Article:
5/23/13 – 5/24/13

In which the dirty birds celebrate birthdays with the Dude, tell tall tales about ghost pirates, and commune with mountains near and far.


Let me start this entry with a small note of apology. I realize it has been, what, three and a half months since the last tour blog? Oof. The explanation is that I’ve been working feverishly on a new novel. I finished the first draft about a month ago in New Orleans, sitting in one of my favorite bars in the Quarter. Smoking cigarettes, looking out the window watching the tourists and the Quarterfolk passing by.  And so every time I thought to sit down to write, understandably I sat down to novel work, including most recently trying to edit the whole thing. That being said, for some reason right now I feel inspired to recount a few small happenings in Dirty Bird land from way back in May. This edition will by no means be a comprehensive step by step retelling of our recent adventures.  Instead, I’ll recount one amazing weekend we spent in rural Pennsylvania, drawn from a collection of notes taken shortly after we left – I didn’t want to forget the magic of those days.

The Snail Pie Lounge is a noncommercial, DIY venue run by some dear friends. I say venue, but in truth it is just a barn built by Steve, the owner and patriarch of the family. They were hosting us on both Arleigh’s birthday (May 23rd) and my own (May 24th), playing shows each night. Steve and Hannah and Diane and Derrick and little Jonah and Cora at the Snail Pie farmstead. Man. What a time. It was life changing, seeing how they live out there; working hard, living basically off the grid with all that land, Jonah (Hannah and Derrick’s son, Steve’s grandson) able to just run free over the hills and through the woods. How Hannah nurses Cora, her infant daughter, deep peace on their faces. Derrick, rising early each day, driving three hours round trip to work his job teaching 4th graders somewhere east of Baltimore. They understand hard work, but also understand the beauty of family and of good land and of just sitting and conversing.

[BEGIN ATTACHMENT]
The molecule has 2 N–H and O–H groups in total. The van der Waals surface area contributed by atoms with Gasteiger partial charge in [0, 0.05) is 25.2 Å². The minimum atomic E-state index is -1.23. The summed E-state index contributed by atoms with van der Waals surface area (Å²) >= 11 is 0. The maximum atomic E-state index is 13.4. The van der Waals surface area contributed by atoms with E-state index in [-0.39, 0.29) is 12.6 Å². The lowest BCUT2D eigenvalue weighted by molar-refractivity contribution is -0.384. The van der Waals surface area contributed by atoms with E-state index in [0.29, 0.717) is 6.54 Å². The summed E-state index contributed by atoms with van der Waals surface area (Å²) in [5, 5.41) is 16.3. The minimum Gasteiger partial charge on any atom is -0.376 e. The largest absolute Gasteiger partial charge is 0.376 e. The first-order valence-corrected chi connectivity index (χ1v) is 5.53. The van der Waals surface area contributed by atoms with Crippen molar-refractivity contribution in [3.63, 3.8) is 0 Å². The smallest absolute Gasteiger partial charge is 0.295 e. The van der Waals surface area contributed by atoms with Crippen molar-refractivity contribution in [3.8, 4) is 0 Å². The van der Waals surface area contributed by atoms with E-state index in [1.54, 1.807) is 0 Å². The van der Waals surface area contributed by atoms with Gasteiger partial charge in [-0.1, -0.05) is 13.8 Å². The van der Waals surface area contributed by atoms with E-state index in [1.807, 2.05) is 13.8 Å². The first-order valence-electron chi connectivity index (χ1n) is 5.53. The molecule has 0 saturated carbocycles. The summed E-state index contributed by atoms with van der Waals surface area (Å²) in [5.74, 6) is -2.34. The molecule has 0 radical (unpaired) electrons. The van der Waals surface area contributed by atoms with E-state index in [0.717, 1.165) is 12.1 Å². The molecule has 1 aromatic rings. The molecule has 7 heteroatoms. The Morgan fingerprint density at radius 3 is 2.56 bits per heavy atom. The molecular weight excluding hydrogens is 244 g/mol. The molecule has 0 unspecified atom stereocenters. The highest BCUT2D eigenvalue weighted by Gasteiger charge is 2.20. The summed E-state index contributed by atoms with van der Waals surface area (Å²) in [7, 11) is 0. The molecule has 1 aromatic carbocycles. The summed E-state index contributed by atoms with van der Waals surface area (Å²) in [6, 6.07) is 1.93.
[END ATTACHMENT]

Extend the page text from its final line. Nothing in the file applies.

The land

I woke early each day to go sit with the family and talk. Drinking coffee, eventually beers. Talking and laughing and just being human.

If and when I have a son, I hope he is like little Jonah. Alive with adventure and wonderment. Exploring the hills and woods. At one point he found a garden snake that was trying to eat a frog, its jaws distended with the effort. He came and got me and we walked hand in hand so he could show me the snake. He was afraid and said, “I need you to hold me so the snake doesn’t bite me.” And I said, “We are already holding hands.” “No, I need you to pick me up!” and so I did and he rode on my shoulders until we were close. He made me stop and was afraid for a second to go forward. Sure enough, there it was in the grass half hidden. Trying to eat this huge goddamn frog or toad or something. Flies buzzing around. The snake was inching the frog slowly down its throat, one shudder of the body at a time. And everyone came over to see what Jonah had found. He was proud of his discovery. Smiling, still riding my shoulders.